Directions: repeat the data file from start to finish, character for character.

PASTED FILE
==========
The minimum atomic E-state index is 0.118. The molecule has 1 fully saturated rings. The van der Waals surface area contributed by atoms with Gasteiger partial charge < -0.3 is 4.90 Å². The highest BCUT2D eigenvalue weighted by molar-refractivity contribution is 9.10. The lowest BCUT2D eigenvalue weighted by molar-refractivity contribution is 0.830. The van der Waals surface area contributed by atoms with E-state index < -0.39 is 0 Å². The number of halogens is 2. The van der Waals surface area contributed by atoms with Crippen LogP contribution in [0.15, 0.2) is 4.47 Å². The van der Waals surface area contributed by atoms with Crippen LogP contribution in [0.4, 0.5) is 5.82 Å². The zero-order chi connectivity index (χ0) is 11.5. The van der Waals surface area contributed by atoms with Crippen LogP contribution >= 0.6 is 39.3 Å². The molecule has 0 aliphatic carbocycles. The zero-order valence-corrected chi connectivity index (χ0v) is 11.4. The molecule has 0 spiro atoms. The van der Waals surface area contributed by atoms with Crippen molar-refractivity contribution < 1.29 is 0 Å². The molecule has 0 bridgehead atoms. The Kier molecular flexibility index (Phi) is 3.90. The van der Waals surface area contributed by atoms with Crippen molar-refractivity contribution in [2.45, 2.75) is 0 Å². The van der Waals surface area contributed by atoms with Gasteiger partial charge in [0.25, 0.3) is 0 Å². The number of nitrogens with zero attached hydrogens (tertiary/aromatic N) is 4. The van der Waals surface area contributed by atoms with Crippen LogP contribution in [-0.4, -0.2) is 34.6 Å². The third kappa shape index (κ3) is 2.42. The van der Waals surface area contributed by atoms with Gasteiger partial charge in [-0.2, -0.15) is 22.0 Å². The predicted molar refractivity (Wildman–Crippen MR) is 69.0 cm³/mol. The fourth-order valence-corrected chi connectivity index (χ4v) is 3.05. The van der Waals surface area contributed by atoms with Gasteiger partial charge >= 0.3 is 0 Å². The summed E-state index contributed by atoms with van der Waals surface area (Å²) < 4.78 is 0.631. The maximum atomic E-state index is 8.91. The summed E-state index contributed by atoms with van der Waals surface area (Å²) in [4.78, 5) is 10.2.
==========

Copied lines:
The minimum atomic E-state index is 0.118. The molecule has 1 fully saturated rings. The van der Waals surface area contributed by atoms with Gasteiger partial charge < -0.3 is 4.90 Å². The highest BCUT2D eigenvalue weighted by molar-refractivity contribution is 9.10. The lowest BCUT2D eigenvalue weighted by molar-refractivity contribution is 0.830. The van der Waals surface area contributed by atoms with E-state index < -0.39 is 0 Å². The number of halogens is 2. The van der Waals surface area contributed by atoms with Crippen LogP contribution in [0.15, 0.2) is 4.47 Å². The van der Waals surface area contributed by atoms with Crippen LogP contribution in [0.4, 0.5) is 5.82 Å². The zero-order chi connectivity index (χ0) is 11.5. The van der Waals surface area contributed by atoms with Crippen LogP contribution >= 0.6 is 39.3 Å². The molecule has 0 aliphatic carbocycles. The zero-order valence-corrected chi connectivity index (χ0v) is 11.4. The molecule has 0 spiro atoms. The van der Waals surface area contributed by atoms with Crippen molar-refractivity contribution < 1.29 is 0 Å². The molecule has 0 bridgehead atoms. The Kier molecular flexibility index (Phi) is 3.90. The van der Waals surface area contributed by atoms with Crippen molar-refractivity contribution in [2.45, 2.75) is 0 Å². The van der Waals surface area contributed by atoms with Gasteiger partial charge in [0.25, 0.3) is 0 Å². The number of nitrogens with zero attached hydrogens (tertiary/aromatic N) is 4. The van der Waals surface area contributed by atoms with Crippen LogP contribution in [-0.4, -0.2) is 34.6 Å². The third kappa shape index (κ3) is 2.42. The van der Waals surface area contributed by atoms with Gasteiger partial charge in [-0.2, -0.15) is 22.0 Å². The predicted molar refractivity (Wildman–Crippen MR) is 69.0 cm³/mol. The fourth-order valence-corrected chi connectivity index (χ4v) is 3.05. The van der Waals surface area contributed by atoms with Gasteiger partial charge >= 0.3 is 0 Å². The summed E-state index contributed by atoms with van der Waals surface area (Å²) < 4.78 is 0.631. The maximum atomic E-state index is 8.91. The summed E-state index contributed by atoms with van der Waals surface area (Å²) in [4.78, 5) is 10.2.